Out-Law News 3 min. read

Invoice theft breached confidence, rules High Court

The handing over of a set of stolen invoices from one dairy wholesaler to its most bitter rival was a breach of confidence, the High Court has ruled. The taking of the invoices by an ex-employee and their user by the rival broke the law, it said.

The law of confidence protects information which is private and which is communicated in a clear context of confidentiality.

Cases can be complicated when they involve ex-employees because they are allowed to use some information gathered at one employer in their work at the next, particularly that which forms part of their general working experience.

In a case involving midlands dairy wholesalers JN Dairies and Johal Dairies, though, the Court said that the theft of the invoices by ex-JN Dairies worker Gurbir Singh made the issue clear.

"It seems somewhat artificial to refer to the information being 'communicated' in circumstances in which it was stolen by [Singh]," said His Honour Judge David Cooke. "It is clear that when he took it he knew that it was [JN Dairies's] commercially valuable information, and that he had no right to obtain it or to pass it on to anyone else without [JN Dairies's] authority."

The Court said that its decision must follow that in an earlier case on breach of confidence involving Coco and AN Clark (Engineers). The judge in that case laid out a three-step test for breach of confidence.

"First, the information itself … must 'have the necessary quality of confidence about it'," said that judge. "Secondly, that information must have been imparted in circumstances importing an obligation of confidence. Thirdly, there must be an unauthorised use of that information to the detriment of the party communicating it."

The case centred on Singh's taking of a batch of invoices very early one morning two days after he had lost his job at JN Dairies. He took the invoices from JN and gave them to Johal Dairies, a local rival which battled shop by shop for business with JN Dairies, the Court said.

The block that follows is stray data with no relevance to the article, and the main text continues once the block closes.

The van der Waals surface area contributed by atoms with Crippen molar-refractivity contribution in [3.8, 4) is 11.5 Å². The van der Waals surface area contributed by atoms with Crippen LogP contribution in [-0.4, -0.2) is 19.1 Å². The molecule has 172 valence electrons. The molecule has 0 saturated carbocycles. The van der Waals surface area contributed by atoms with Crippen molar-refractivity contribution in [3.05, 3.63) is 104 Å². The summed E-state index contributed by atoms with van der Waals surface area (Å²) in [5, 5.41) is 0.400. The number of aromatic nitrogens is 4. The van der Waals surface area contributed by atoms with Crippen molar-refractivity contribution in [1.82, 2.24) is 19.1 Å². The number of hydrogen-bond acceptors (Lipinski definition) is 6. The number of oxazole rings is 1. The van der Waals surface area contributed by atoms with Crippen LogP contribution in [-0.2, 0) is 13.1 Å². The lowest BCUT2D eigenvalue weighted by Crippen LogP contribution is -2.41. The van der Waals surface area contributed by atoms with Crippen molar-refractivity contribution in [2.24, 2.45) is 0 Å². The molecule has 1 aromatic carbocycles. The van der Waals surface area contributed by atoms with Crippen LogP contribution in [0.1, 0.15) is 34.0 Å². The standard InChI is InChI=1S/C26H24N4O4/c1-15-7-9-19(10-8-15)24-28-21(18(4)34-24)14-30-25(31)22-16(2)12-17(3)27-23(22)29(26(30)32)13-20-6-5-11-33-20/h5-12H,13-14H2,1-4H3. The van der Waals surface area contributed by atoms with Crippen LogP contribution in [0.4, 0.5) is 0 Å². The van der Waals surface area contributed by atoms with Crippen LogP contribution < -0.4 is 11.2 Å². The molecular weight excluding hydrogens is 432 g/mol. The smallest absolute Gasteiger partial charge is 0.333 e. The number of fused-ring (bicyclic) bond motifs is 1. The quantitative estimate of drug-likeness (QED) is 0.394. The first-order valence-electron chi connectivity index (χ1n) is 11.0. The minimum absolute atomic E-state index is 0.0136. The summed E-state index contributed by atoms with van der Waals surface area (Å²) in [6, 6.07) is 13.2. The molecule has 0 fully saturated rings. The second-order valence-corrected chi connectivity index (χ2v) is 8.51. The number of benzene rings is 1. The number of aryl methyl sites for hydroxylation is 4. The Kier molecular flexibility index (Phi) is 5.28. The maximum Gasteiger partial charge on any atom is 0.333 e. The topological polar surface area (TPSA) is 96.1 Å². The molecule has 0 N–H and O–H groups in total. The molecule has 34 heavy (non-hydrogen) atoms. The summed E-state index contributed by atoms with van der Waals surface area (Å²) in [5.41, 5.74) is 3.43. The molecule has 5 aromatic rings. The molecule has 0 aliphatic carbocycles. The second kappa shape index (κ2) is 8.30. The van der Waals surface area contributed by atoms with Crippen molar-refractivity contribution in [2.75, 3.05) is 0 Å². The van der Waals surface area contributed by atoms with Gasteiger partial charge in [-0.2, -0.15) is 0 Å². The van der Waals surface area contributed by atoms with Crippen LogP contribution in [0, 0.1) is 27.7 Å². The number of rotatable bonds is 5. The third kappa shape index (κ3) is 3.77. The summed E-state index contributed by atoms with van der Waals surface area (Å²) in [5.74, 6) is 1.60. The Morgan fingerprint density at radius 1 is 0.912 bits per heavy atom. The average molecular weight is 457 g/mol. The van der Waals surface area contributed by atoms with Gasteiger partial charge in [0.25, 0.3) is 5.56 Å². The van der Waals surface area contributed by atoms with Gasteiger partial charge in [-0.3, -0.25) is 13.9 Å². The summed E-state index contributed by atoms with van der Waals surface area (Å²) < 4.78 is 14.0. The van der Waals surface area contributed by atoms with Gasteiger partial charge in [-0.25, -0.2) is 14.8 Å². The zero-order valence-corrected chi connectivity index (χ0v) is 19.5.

Singh then accompanied a Johal Dairies driver on his usual round offering shops a better deal and worked for Johal for three weeks.

The Court heard that Singh was paid £40,000 for the actions, plus his expenses to relocate to India, where he remains.

His Honour Judge Cooke said that when that three-step test was applied in the dairies' case, it was clear that a breach of confidentiality had taken place.

"So far as the first element is concerned, in my judgement information such as was contained in the claimant's invoices about the quantities of goods purchased by a particular customer and the prices charged to him is information which possesses the necessary degree of confidentiality."

"It is plainly not in the public domain; being only ascertainable from the claimant's records, from the knowledge of its employees or of course from the customers themselves. Insofar as known to the claimant's employees, it is information which it would be in breach of their duty of good faith to their employer to disclose," he said.

He said that information about the identity of JN Dairies' customers could be found by other means, such as by following delivery vans, but that this did not affect the fact that it was confidential.

"A list or collection of names of customers is not something that the claimant or anybody in its position would ordinarily make public precisely because of the commercial advantage that competitors can obtain from it by targeting their competitive efforts," he said.

The Court also ruled that the second condition was satisfied. "It is clear that when [Singh] took [the information] he knew that it was [JN Dairies'] commercially valuable information, and that he had no right to obtain it or to pass it on to anyone else without the [JN Dairies' authority]," said the judge.

"I am more than satisfied that when [Singh] communicated this information to the [Johal Dairies], by passing the entire bundle of invoices to Mr Surbjit Johal, [Johal Dairies] through him knew full well of the confidential nature of the material and the circumstances in which it had been obtained, and that was sufficient to impose the same duty of confidentiality on [Johal Dairies]," he said.

The Court was equally convinced, despite Johal Dairies' owners' protestations to the contrary, that it had made use of the commercially sensitive information.

"As for the final element, it is again plain from the facts that I have found that there has been an unauthorised use of this information in the approaches that have been made to [JN Dairies's] customers, and that this has been to the detriment of [JN Dairies] to some degree at least, in that it has lost business from some of those customers, even if only temporarily in some cases, or been obliged to offer them better terms in order to keep business or win it back," said His Honour Judge Cooke.

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